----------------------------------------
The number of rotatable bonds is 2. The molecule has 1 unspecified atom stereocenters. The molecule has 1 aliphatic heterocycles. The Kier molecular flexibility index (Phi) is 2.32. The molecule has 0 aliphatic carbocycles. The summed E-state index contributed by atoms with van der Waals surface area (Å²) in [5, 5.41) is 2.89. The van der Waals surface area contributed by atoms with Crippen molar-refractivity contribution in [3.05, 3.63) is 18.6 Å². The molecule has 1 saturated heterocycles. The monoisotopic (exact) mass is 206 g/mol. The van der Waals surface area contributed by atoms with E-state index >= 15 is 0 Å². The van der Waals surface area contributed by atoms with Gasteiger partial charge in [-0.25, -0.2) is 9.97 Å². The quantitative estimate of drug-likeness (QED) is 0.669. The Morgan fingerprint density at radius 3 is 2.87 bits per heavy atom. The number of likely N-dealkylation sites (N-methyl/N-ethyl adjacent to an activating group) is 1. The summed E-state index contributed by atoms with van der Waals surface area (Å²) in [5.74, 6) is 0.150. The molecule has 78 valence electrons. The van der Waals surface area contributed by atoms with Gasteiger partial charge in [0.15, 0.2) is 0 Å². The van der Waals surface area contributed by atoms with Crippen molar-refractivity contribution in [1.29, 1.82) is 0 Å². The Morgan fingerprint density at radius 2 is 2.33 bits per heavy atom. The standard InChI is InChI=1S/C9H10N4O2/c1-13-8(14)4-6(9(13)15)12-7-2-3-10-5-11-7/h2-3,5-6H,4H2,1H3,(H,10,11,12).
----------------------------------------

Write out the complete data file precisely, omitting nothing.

The number of rotatable bonds is 2. The molecule has 1 unspecified atom stereocenters. The molecule has 1 aliphatic heterocycles. The Kier molecular flexibility index (Phi) is 2.32. The molecule has 0 aliphatic carbocycles. The summed E-state index contributed by atoms with van der Waals surface area (Å²) in [5, 5.41) is 2.89. The van der Waals surface area contributed by atoms with Crippen molar-refractivity contribution in [3.05, 3.63) is 18.6 Å². The molecule has 1 saturated heterocycles. The monoisotopic (exact) mass is 206 g/mol. The van der Waals surface area contributed by atoms with E-state index >= 15 is 0 Å². The van der Waals surface area contributed by atoms with Gasteiger partial charge in [-0.25, -0.2) is 9.97 Å². The quantitative estimate of drug-likeness (QED) is 0.669. The Morgan fingerprint density at radius 3 is 2.87 bits per heavy atom. The number of likely N-dealkylation sites (N-methyl/N-ethyl adjacent to an activating group) is 1. The summed E-state index contributed by atoms with van der Waals surface area (Å²) in [5.74, 6) is 0.150. The molecule has 78 valence electrons. The van der Waals surface area contributed by atoms with Gasteiger partial charge in [0.15, 0.2) is 0 Å². The van der Waals surface area contributed by atoms with Crippen molar-refractivity contribution in [1.29, 1.82) is 0 Å². The Morgan fingerprint density at radius 2 is 2.33 bits per heavy atom. The standard InChI is InChI=1S/C9H10N4O2/c1-13-8(14)4-6(9(13)15)12-7-2-3-10-5-11-7/h2-3,5-6H,4H2,1H3,(H,10,11,12).